Shortstop

Hanley Ramirez – Florida Marlins

This is probably too big of a fish to bring in (sorry the terrible pun was too tempting), but it’s worth a try. The common No. 2 pick is in his worst slump since his rookie year and he might be available at a slight discount. He isn’t going to come cheap, but if the situation is just right he could make up five spots in the standings for your team. 

Third base

Alex Rodriguez – New York Yankees

A-Rod has regained his home run stroke this week, which makes him harder to get, but the fact remains that most people just don’t like him. That comes in handy when you are trying to trade for him because a lot of owners took him because “they just had to” and are looking for a reason to unload him. His slow start might be just that. 

Aramis Ramirez – Chicago Cubs

This Ramirez carries a lot more risk, but the price tag is going to be a lot more manageable. Aramis is getting baseball old quickly and he’s had some health problems, but when he’s out there he always hits. Right now he seems to be hitting with a wiffleball bat, just one home run, but he hit 25 last year in 124 games. He didn’t lose all his power that fast. 

Outfielder

Shin-Soo Choo – Cleveland Indians

I thought Choo was overvalued on draft day, but if his owner in your league thinks he’s this bad, you can get him at a more appropriate price now. Choo is still running (7 steals) and is on pace for 20 homers, so there’s probably some good days ahead as he climbs closer to .300 as he almost certainly win.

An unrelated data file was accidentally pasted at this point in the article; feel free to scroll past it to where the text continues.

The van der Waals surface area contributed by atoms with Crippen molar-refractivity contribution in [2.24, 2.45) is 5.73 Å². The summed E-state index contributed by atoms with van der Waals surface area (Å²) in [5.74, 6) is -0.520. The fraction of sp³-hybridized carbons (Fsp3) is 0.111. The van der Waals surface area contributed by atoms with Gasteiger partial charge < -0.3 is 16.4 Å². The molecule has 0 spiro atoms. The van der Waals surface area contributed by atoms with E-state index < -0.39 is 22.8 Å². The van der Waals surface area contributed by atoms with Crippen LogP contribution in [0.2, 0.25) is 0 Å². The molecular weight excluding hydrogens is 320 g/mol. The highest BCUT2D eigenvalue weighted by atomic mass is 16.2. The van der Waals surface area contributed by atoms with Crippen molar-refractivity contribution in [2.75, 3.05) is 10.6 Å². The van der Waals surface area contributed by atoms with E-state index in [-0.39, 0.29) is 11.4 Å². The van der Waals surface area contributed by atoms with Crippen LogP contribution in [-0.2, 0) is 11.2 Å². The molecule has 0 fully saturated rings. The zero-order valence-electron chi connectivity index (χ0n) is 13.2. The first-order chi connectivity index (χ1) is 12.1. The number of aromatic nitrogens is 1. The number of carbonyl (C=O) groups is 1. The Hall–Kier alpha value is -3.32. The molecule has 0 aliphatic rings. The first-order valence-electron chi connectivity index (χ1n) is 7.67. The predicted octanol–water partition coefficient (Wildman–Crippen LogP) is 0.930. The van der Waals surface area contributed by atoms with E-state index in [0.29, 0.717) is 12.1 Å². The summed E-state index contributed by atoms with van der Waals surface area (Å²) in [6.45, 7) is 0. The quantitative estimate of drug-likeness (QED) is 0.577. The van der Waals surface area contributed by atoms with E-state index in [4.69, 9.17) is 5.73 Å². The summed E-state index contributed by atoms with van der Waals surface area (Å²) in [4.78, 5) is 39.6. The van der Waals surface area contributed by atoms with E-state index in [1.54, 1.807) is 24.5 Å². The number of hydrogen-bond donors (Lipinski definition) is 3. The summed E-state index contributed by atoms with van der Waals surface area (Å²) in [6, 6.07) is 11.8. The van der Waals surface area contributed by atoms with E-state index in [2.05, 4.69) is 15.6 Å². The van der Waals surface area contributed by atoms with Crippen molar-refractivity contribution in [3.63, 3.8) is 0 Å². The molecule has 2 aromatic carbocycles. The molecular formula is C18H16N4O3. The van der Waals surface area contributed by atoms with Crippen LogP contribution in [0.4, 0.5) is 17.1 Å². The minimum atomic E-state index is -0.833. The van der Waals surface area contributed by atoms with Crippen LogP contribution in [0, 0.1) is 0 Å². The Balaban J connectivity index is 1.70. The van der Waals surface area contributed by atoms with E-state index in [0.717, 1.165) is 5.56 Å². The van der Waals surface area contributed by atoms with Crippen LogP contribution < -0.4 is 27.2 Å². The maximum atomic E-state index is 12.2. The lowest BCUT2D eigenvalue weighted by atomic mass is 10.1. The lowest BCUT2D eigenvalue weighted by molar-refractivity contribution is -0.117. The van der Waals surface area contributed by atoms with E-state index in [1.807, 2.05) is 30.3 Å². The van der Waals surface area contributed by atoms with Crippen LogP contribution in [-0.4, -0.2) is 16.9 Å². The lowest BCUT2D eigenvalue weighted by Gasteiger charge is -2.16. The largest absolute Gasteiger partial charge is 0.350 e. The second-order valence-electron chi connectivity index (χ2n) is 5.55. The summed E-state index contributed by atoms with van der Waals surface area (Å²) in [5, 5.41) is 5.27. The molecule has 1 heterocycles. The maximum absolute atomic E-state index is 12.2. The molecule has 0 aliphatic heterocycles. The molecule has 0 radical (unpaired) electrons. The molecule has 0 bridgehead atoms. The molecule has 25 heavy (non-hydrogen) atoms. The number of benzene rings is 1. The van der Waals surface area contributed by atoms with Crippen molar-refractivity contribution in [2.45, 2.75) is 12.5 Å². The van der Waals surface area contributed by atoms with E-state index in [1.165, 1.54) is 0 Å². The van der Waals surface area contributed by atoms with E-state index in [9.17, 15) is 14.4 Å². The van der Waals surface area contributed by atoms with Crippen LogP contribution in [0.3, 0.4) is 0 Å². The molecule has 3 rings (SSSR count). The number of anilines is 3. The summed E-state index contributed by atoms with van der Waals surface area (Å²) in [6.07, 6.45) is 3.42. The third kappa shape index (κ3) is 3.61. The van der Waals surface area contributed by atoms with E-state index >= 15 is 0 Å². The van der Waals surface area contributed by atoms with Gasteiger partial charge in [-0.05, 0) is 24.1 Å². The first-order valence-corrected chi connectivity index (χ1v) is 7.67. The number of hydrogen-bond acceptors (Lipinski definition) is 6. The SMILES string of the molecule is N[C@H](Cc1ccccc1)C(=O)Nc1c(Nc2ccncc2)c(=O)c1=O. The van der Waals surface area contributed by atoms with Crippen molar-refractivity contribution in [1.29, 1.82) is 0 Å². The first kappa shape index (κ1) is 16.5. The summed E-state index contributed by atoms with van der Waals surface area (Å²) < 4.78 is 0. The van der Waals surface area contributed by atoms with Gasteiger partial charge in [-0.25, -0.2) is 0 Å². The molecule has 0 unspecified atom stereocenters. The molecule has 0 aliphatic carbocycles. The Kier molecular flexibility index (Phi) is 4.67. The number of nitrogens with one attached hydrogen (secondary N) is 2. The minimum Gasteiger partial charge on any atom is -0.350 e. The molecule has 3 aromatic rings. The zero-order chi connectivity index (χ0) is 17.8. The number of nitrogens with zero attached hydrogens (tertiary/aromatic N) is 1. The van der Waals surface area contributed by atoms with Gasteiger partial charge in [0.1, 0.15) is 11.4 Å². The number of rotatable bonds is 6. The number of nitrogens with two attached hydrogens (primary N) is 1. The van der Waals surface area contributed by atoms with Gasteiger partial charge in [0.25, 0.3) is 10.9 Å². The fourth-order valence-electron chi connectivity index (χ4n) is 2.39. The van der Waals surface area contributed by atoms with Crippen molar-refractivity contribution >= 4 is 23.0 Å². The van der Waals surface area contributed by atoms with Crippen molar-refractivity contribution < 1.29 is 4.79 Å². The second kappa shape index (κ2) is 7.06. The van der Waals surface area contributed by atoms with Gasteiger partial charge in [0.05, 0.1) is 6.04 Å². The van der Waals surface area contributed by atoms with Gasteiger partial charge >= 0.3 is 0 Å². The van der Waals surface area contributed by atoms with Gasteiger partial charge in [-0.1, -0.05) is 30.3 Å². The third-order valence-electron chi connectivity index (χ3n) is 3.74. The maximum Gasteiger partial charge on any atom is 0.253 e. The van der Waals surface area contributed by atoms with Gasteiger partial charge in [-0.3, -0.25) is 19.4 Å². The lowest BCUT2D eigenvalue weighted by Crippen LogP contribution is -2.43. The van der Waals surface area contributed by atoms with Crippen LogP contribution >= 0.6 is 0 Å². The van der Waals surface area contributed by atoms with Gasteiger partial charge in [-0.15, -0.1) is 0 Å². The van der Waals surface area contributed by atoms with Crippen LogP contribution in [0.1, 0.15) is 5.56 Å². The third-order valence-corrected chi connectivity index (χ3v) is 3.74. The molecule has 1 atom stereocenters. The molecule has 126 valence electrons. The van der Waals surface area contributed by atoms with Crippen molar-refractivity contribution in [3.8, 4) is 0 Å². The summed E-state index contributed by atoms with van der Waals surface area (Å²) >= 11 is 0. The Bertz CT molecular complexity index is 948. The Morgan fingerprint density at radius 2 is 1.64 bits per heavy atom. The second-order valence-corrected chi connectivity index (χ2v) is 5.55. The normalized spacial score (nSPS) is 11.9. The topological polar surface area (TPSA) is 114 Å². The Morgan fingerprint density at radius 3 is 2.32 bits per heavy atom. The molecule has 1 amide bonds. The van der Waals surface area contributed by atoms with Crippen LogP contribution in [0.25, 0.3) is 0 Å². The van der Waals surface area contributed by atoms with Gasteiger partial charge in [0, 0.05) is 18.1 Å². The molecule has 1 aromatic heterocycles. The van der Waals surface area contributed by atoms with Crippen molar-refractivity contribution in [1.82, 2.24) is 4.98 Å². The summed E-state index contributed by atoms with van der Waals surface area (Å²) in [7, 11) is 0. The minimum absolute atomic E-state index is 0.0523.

Carl Crawford – Boston Red Sox

Crawford is another guy I thought was overvalued on draft day, but could bring solid value to a team now. Crawford finally became the fantasy monster everyone expected last year, but last year was kind of a magical season for the Rays. Still, there is no way he hits .212 all year with no power and just a few steals. Boston seems to be a tough adjustment for him, but he is too talented to be this bad.

SP

Chris Carpenter – St. Louis Cardinals

If Dave Duncan can make Jamie Garcia a stud, he can remind Carpenter that he’s really good. Carpenter’s numbers are ugly across the board, but he’s had some bad luck and he has too good of a track record to not turn it around.

John Danks – Chicago White Sox

It’s no surprise that one of the league’s most disappointing teams has three players on this list, but Danks deserves his spot too. The lefty has had some luck issues, some bullpen issues and some control issues to leave him at 0-6. His numbers the last three years have been too consistent to count this start as anything more than an aberration you can capitalize on.

Zack Grienke – Milwaukee Brewers

Grienke’s move to the NL Central was supposed to make him a Cy Young contender immediately, but a broken rib has stalled that talk. His ERA has soared to 6.43 in his first four starts, but his other numbers show he’s not far off. If his owner doesn’t notice his sparkling 29-2 K:BB ratio and that he seems to just be unable to avoid the explosion inning right now, he might be attainable.

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Douglas Elish

Doug Elish is new to MLBSoup.com after spending four years as the Sports Editor of the LaPorte (IN) Herald-Argus and two years as a writer for the NWI Times. He has been a all-around fantasy sports addict for 12 years.